- The age and needs of the child
- The ability of the parents to contribute to the support of the child
- Any financial resources available for the support of the child
- The amount of time of possession of and access to a child
- The amount of the person receiving child support’s net resources
- Child care expenses incurred by either party in order to maintain gainful employment
- Whether either party has the managing conservatorship or actual physical custody of another child
This list is not exhaustive.
Yes, it can be prosecuted as a Class B misdemeanor with a fine of up to $500 and jail time no longer than six months.
According to Texas child support laws, the court finds that a person has failed to make child support payments (Obligor), the court shall order that person (Obligor) to pay the other’s (Obligee) reasonable attorney’s fees and all court costs. The judge shall determine as to how much these attorney fees shall be.
UIFSA stands for the Uniform Interstate Family Support Act. The definition of UIFSA can be found in Section 159 of the Texas Family Code. The UIFSA is the standard by which suits for child support and or modification are governed interstate.
Yes, interest accrues on the portion of delinquent Texas child support that is greater than the amount of the monthly periodic support obligation at the rate of six percent simple interest per year. It is accrued from the date the support is delinquent until the date the support is paid or the arrearages are confirmed and reduced to a money judgment.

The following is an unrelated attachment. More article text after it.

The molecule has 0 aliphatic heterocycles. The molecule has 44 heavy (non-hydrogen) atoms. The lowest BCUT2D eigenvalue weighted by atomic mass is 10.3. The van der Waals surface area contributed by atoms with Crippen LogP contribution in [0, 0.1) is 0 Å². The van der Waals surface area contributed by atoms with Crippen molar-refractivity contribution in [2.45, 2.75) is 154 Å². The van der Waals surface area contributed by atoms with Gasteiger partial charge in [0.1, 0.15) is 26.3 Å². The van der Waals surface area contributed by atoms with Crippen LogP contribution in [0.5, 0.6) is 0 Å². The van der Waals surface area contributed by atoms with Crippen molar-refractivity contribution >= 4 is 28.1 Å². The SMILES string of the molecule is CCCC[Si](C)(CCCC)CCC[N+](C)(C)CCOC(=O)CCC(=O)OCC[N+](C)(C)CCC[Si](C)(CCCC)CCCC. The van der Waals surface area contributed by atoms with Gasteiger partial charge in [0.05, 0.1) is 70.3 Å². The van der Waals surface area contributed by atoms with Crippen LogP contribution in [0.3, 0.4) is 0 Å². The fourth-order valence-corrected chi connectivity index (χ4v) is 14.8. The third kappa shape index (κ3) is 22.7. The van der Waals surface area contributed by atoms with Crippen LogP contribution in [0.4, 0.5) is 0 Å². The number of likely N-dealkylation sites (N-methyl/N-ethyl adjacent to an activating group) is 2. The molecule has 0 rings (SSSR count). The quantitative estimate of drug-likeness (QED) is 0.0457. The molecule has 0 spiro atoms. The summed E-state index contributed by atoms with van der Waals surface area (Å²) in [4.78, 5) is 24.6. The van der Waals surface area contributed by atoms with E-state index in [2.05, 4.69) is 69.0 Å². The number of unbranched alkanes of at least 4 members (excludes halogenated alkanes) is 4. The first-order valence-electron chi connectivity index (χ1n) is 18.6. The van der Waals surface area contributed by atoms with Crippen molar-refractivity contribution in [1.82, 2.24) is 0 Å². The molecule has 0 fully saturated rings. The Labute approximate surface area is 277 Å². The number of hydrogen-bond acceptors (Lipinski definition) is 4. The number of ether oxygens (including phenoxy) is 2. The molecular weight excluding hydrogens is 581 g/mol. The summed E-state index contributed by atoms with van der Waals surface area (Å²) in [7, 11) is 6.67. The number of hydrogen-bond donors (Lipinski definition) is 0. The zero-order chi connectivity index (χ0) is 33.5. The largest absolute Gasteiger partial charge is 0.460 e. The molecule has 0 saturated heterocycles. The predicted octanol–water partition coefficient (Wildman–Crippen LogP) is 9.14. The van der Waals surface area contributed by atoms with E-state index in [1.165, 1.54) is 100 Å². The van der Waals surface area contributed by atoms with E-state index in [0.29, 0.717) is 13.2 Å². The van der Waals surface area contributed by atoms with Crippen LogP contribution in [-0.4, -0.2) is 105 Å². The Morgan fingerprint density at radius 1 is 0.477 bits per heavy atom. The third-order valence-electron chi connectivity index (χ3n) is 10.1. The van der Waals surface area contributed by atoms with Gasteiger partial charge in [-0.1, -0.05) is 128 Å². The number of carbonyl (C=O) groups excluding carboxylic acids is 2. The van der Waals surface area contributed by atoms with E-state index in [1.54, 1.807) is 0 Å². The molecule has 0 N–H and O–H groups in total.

There is a statutory presumption that the person paying support will also have to pay for the child’s medical insurance support, and 50% of the unreimbursed medical expenses.
According to Texas family law, retroactive, or “back child support”, can be ordered; however, it is up to the court’s discretion. The judge will consider a variety of factors, such as if the father was aware of paternity, when deciding the outcome. This can apply to situations where a support agreement was never previously made.
The Office of the Attorney General will initiate a suit to collect court ordered past due or unpaid child support. The Attorney General does NOT represent you (Obligee) or the children. The Attorney General represents the best interests of the State of Texas. The Attorney General is obligated to enforce court ordered child support to ensure that children are not placed on welfare WHEN there are other means of assistance, such as court ordered child support, available.
If you have been served by the Attorney General for collection of unpaid or past due child support, you may want to employ a family attorney in Houston, TX. It’s true the Attorney General will work directly with you to resolve the matter and make payment arrangements for the amount due. However, if you feel you do not owe the amount due or any amount of child support, you should employ a lawyer to protect your best interests.
No, the Office of the Attorney General (OAG) works for the State of Texas to enforce child support ordered by the Court. Even if you pay child support through the office of the attorney general, the OAG does not work for either the custodial or non-custodial parent. Enforcement of access and possession would be up to a) the Friend of the Court or b) hiring a private attorney.